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The Constitution. Nature of the UK Constitution. Definition: Heywood (2002). A set of rules that establish the duties, powers and functions of the institutions of government and define the relationship between the state and the individual.

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nature of the uk constitution
Nature of the UK Constitution

Definition: Heywood (2002).

A set of rules that establish the duties, powers and functions of the institutions of government and define the relationship between the state and the individual.

According to Swinburne and ***** a constitution should contain rules regarding the three main elements of a political system:

  • The relationship between central and local government
  • The relationship between the institutions of central government
  • The relationship between the government and the citizenry.


The concept that a political system is governed by a constitution and that political institutions are bound by constitutional rules which are binding (McNaughton 2012).

Two aspects of constitutionalism are:

  • Codification – the process of setting out the constitution in an organised way, in a single document.
  • Entrenchment – this means that there are special arrangements in place for amending a constitution. These should be more difficult than passing ordinary laws.

A constitutional government is one that operates within a set of legal and institutional constraints that both limit its powers and protect individual liberty.

Types of constitutional government:

  • Parliamentary - a system in which government governs in and through parliament, thus ‘fusing’ the legislature and the executive, for example, the UK.
  • Presidential – a system in which executive authority is concentrated in the hands of a president, whose office is politically and constitutionally separate from the legislature, for example, the USA.
  • Republic- a system in which citizens have an active role in the affairs of government; government is not headed by a hereditary ruler, for example, the USA .
types of constitutions
Types of Constitutions

Rigid and flexible constitutions:

  • A rigid constitution is not easily amended. A special process is required to change such a constitution. This type of constitution is written and is the fundamental law. Any other law which is passed is subordinate to the constitution.
  • A flexible constitution is regarded as unwritten or uncodified. It is easily amended without the use of special procedures. Parliament can alter the constitution by passing a law.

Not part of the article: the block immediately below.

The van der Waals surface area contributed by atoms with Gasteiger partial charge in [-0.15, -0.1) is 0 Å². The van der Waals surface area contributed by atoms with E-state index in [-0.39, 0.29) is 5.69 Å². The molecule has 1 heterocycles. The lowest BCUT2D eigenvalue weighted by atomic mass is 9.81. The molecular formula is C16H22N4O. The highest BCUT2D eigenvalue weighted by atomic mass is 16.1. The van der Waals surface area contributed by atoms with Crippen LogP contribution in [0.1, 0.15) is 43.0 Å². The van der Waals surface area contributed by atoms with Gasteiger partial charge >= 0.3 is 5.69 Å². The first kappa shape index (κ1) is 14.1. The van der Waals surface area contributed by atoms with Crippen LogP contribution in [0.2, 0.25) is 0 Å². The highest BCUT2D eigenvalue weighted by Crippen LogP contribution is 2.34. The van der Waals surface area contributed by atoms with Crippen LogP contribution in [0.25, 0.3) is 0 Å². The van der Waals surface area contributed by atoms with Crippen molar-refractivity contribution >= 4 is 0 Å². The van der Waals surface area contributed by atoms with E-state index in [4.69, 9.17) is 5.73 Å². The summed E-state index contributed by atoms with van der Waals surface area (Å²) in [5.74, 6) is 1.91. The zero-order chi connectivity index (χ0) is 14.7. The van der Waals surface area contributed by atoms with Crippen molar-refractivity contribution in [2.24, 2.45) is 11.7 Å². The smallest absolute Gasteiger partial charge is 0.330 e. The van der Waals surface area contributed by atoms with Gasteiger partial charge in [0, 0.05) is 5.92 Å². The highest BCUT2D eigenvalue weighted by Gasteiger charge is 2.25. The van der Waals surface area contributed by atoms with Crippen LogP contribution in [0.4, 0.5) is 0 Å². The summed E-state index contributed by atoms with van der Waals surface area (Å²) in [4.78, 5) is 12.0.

sources and nature
Sources and Nature

As the UK does not have a codified document, it key rules and practices are found in a number of sources.

  • Statute law- this is law created by Parliament and approved by the Commons, the Lords and the Monarch. Any law that involves constitutional relationships become part of the constitution. Examples: the Parliament Acts 1911 and 1949 established the dominance of the House of Commons over the Lords; the European communities Act 1972 by which the UK joined the European Common Market; the Human Rights Act 1999 which enshrined key rights into UK law.

Common law – a body of law that is based on tradition, custom and precedent. Though based on custom, common law has acquired the force of law. The courts have refined common law on a case by case basis by means of precedent i.e . judgments in similar cases are taken as binding in later cases. Examples of common law principles are, the right of people to free movement and to gather for public demonstrations, the Crown could not detain citizens without trial.

  • Tradition – many of the procedures that govern the Houses of Parliament, for example, the Queen’s Speech is traditional in nature. So too are many of the rules that govern debates.
  • Conventions – these are rules of political practice that have been adhered to for such long period that they are regarded as binding. They are neither codified nor enforceable by law so there is no punishment if they are breached. Examples: the government must resign or request a dissolution of Parliament if it loses a vote of no confidence in the House of Commons; the Queen must act on the advice of Cabinet; the House of Lords must not block any legislation outlined in the ruling party’s most recent manifesto (the Salisbury Convention)


By signing international treaties and agreements, for example, with the UN and NATO, the British constitution is constantly expanding. The most significant new source of the Constitution in recent years has been the EU. When Britain signed the Treaty of Rome in 1972, it accepted the superiority of European law.


Major Political Works and Writers

Political commentators through political and legal texts may influence judges interpretation of the law. Some works become accepted as authorities on the UK constitution. Examples:

  • Walter Bagehot’s “The English Constitution”
  • Erskine May’s “ Treatise on the Law, Privileges

Proceedings and Usage of Parliament”

  • A. V. Dicey’s “An Introduction to the Study of thr Law and the Constitution”